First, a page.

Drugs and Pharmacology, Thirteenth Editionby Shaheen E Lakhan, MD, PhD, MEd, MS | January 30, 2009
Welcome to the thirteenth edition of Drugs and Pharmacology. Today, we will discuss the fallacies of Dr. Sanjay Gupta’s logic on marijuana prohibition, the prevalence and impact of dual diagnosis (mental disorders coupled with substance abuse), the benefits of breaking caffeine addiction, and poisonous birds with an analgesic effect.
Remember, we review the latest blogs related to drugs — medicinal, recreational, interactional, personal, professional, or any other aspects. If you were left out in this round, just leave a comment with your blog entry. You can check out the archives for every edition of this carnival.
For future editions, please remember to submit your blog entries using the online submission form. We will do our best to review and include your entry! Enjoy your readings…
Rationalitate writes Possible Surgeon General Sanjay Gupta’s tortured logic on marijuana prohibition:
But at the end comes the biggest doozy, when he declares: “And if you get high before climbing behind the wheel of a car, you will be putting yourself and those around you in danger.” This is made all the worse as its the last line of the article, giving you the impression that it’s the biggest thing you should take away from this all.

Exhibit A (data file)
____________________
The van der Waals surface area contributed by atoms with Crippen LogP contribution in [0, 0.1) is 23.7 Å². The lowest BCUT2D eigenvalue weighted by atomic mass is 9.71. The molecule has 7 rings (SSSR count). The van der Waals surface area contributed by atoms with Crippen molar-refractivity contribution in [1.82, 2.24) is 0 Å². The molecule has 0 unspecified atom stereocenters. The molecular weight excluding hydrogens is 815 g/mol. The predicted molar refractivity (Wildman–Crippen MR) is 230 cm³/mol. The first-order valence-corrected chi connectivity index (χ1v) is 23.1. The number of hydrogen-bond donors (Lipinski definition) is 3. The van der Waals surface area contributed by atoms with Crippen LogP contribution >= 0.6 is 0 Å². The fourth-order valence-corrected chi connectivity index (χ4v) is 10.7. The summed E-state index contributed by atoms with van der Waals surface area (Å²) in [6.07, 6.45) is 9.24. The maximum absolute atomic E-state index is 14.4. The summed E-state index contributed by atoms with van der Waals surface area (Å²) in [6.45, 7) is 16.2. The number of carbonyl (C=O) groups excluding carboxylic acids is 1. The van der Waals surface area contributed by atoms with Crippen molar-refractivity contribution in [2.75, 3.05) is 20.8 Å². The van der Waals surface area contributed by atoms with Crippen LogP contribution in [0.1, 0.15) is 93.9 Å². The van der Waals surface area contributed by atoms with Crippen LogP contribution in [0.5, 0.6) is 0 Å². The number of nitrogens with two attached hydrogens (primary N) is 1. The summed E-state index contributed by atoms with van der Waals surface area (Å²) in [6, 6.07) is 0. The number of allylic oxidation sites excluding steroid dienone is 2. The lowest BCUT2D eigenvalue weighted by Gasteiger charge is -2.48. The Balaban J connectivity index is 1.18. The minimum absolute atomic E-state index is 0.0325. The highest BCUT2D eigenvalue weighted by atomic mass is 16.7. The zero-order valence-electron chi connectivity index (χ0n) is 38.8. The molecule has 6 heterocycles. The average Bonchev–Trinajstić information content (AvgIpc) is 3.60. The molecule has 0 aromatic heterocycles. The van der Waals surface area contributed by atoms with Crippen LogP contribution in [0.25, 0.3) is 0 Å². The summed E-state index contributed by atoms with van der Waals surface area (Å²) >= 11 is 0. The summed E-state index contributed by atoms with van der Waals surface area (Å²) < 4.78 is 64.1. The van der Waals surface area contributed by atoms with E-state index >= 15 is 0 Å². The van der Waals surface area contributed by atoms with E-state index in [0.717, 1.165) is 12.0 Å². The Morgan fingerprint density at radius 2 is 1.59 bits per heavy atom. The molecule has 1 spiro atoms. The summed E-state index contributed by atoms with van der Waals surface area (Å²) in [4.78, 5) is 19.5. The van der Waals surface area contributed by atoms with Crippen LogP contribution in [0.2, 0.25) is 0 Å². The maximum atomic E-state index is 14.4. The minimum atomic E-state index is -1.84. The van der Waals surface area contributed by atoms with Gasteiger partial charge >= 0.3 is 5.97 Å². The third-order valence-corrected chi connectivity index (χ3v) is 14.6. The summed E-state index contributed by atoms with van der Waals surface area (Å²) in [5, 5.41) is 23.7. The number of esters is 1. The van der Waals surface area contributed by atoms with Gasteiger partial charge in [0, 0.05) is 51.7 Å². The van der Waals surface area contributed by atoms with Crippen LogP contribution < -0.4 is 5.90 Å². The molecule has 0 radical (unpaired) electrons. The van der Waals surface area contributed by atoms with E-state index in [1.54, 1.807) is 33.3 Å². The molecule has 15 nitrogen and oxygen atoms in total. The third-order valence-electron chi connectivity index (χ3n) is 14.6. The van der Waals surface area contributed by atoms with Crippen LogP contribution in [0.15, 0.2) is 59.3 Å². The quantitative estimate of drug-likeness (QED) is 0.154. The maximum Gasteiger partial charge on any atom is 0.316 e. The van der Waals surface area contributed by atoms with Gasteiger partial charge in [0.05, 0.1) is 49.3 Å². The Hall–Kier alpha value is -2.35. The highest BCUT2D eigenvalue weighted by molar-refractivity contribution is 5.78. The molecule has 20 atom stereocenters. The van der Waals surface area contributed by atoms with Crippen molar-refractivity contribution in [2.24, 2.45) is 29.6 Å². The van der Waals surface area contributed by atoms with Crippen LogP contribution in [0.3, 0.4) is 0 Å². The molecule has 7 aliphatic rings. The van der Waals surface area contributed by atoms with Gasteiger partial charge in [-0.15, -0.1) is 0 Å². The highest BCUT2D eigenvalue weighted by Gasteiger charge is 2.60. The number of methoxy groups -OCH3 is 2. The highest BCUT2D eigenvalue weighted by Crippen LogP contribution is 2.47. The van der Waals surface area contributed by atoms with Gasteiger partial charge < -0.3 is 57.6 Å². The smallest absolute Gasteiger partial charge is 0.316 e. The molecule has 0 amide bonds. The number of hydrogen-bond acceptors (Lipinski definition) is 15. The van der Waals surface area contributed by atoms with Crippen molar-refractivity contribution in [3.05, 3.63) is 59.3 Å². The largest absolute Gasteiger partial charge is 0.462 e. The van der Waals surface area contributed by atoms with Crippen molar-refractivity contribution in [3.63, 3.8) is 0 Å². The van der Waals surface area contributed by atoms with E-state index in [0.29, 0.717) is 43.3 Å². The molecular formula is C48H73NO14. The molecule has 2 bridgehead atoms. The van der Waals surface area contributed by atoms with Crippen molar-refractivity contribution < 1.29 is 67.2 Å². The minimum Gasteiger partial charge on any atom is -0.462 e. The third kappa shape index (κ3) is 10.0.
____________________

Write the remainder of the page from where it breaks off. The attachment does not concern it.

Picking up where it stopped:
Mind Mart writes One Treatment, No Cure:
A well known study done in 1990 reported a dual diagnosis prevalence of 53 percent for problem drug users and 37 percent for problem alcohol users. A more recent study in 2004 found a prevalence of 60 percent for independent mood disorders and 43 percent as having at least one anxiety disorder.
Living the Scientific Life writes The Evolution of Poisonous Birds:
‘I performed this very complicated and sophisticated experiment. I clipped off some feathers and popped them in my mouth’ — taking care not to swallow. His lips, mouth and tongue became numb almost immediately. Clearly it was the pitohui itself — not some plant or tree — that was the culprit.
LimitlessUnits.com writes Why and How I Broke My Addiction to Caffeine:
I have higher and more even energy levels. I no longer have the caffeine driven ups and downs. Since I work in the video game industry, I am expected to work in “crunch” mode just prior to a product shipping. During crunch, developers are hard at work for 70 to 100 hours a week, six to seven days a week for periods of up to and beyond 6 months.
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